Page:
• 11. COURSE CONTENT & GRADING STRUCTURE• 60% of grade is predetermined: “Non-negotiables” – 5% Myers Briggs Type Indicator – 5% Strong Interest Inventory – 15% Road Trip Nation group project – 20% Research Paper/Presentation – 15% Mid-term Exam (Study Skills)• 40% of grade is instructor-determined: “Negotiables” – Suggestions: • 10% Participation (obviously includes attendance) • 10% Journals, Activities and Homework Assignments • 10% Out of Class Activity and/or Connections w/ Peer Mentor • 10% One-on-One Appointment
  • 12. Who Teaches UGST 1000?Various Masters-level Counselors across campus:• Undergraduate Studies (OEM, LC, START, Core Academy, Title III)• Housing• Career Center• PACS• Business• Money ManagementProfessionals from Division of Student Affairs &AthleticsPh.D. Candidates from several different disciplines
  • 13. We encourage Instructors to find their own style… • Connection to Community activities assigned where activities arise • Speakers can be interspersed throughout the semester if Instructor prefers • Instructor can use Speakers/Presentations or Combination of both • “Flow” can be changed
  • 14. UCRS 1000 “Major Players”
  • 15. MAJOR PLAYER: ROAD TRIP NATION PROJECT• “Find your open road”• Student Groups of 3-5• Proposal• Group Presentations to the class• Fact Sheet• Process Paper• Team/Class/Instructor ratings for grade
  • 16. Road Trip Nation• Charna Halpern, Co-Founder of ImprovOlympic
  • 17. MAJOR PLAYER: ASSESSMENTS• Myers-Briggs Type Indicator• Strong Interest Inventory• Combined Report
  • 18. MAJOR PLAYER:EDUCATIONAL/OCCUPATIONAL RESEARCH PAPER• Research Two Majors• Research Two Careers• Four-page research paper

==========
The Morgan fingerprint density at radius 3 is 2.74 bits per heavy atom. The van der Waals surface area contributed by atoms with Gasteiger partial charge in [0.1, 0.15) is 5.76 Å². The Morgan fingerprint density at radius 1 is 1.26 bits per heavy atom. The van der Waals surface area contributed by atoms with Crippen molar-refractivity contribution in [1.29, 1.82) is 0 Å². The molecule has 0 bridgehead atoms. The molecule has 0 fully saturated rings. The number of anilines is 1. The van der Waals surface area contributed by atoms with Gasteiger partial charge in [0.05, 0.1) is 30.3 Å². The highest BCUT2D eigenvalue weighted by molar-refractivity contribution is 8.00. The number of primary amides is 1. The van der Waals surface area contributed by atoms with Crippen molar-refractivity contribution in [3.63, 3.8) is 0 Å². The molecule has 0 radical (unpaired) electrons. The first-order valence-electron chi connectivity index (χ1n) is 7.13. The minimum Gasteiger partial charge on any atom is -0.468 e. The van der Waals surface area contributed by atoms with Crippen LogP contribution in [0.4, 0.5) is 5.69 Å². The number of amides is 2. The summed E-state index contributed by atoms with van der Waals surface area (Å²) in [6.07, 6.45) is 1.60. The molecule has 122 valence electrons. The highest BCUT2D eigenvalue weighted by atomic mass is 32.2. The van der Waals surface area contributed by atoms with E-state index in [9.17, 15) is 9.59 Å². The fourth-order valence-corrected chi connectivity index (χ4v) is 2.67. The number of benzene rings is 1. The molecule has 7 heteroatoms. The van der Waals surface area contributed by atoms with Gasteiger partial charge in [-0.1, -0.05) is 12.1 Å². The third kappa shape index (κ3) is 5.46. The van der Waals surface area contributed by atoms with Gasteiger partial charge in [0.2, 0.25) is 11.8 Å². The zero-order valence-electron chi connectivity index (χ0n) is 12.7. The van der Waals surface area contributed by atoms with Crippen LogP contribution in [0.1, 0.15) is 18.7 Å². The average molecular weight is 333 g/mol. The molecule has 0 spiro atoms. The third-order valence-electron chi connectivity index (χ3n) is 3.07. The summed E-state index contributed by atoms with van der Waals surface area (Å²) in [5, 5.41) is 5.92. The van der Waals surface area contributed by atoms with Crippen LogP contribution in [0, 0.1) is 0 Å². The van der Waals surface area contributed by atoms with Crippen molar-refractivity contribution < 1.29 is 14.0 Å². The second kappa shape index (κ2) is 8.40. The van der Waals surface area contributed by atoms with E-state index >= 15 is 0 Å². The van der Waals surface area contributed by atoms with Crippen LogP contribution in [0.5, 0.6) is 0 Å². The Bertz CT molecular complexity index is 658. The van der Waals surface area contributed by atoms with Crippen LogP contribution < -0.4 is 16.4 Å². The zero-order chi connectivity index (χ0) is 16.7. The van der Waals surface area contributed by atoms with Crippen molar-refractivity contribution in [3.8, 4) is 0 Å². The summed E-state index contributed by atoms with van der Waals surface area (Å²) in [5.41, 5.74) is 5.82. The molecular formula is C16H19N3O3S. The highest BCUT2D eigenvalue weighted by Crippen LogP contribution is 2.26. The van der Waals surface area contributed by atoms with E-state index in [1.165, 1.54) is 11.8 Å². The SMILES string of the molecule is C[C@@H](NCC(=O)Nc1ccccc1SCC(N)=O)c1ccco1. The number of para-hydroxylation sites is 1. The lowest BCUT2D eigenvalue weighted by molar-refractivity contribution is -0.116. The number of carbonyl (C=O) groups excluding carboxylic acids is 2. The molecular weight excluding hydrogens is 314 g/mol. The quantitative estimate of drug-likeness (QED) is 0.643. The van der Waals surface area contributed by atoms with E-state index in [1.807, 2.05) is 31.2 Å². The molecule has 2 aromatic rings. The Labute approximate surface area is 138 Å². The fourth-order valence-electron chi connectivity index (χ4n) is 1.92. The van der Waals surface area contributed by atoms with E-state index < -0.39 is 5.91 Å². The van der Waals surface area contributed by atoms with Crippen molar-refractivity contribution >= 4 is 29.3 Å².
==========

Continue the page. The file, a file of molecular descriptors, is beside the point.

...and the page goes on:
• 19. MAJOR PLAYER: INDIVIDUAL PRESENTATIONS• Culmination of everything learned in this course – Self-knowledge – Educational knowledge – Occupational knowledge – Decision (if one has been reached/narrowed) – Road Trip Nation• Examples of great past presentations
  • 20. MAJOR PLAYER:ADVISING STUDENTS FOR SPRING• Planning advising week – In class – 1:1• Must have been through advising training• Refer to Binder from training when advising your students – Meet w/ Lisa Maxwell if you have not been trained (3 hour training)• ImageNow & Advising Records• DARWIN & AD Exceptions• Observe Guidebook Sessions for refreshers• October – Brown bag
  • 21. MAJOR PLAYER: ADVISING STUDENTS FOR SPRING• Planning your advising week – In class – 1:1• Must have been through advising training• Refer to Binder from training when advising your students – Meet w/ Lisa Maxwell if you have not been trained.• ImageNow & Advising Records• DARWIN & AD Exceptions• Observe Guidebook Sessions for refreshers• October – Brown bag
  • 22. MAJOR PLAYER: CLASS SPEAKERS• Survey students in class• Learning Community-relative• Utilize expertise of Learning Community instructors or the R.E.A.L. Communities in Housing• Small database available of past semester speakers• Be creative!• Career Center Programs available
  • 23. Interesting things going on as a result of UCRS 1000:• Exploring Majors Ambassador Program• Peer Mentors for future UGST 1000
  • 24. Looking to Fall 2012…• Remove advising component and encourage one-on-one meetings in the first two weeks of class• Much more streamlined communication/connection between peer mentors and Instructors• Peer Mentors are taking on responsibility of teaching 4-6 class lessons• Make a Difference Day (Oct): group community service component coordinated by peer mentors – reunion/community service in spring at BIG Event (Mar)• Developing a “hybrid” version of the course (online component)• Developing library tours/partnership• Instructor Resources: converting from Blackboard to Blackboard Learn
  • 25. Questions?… Please Ask!
  • 26. Santiago AguerreCo-Founder - Reef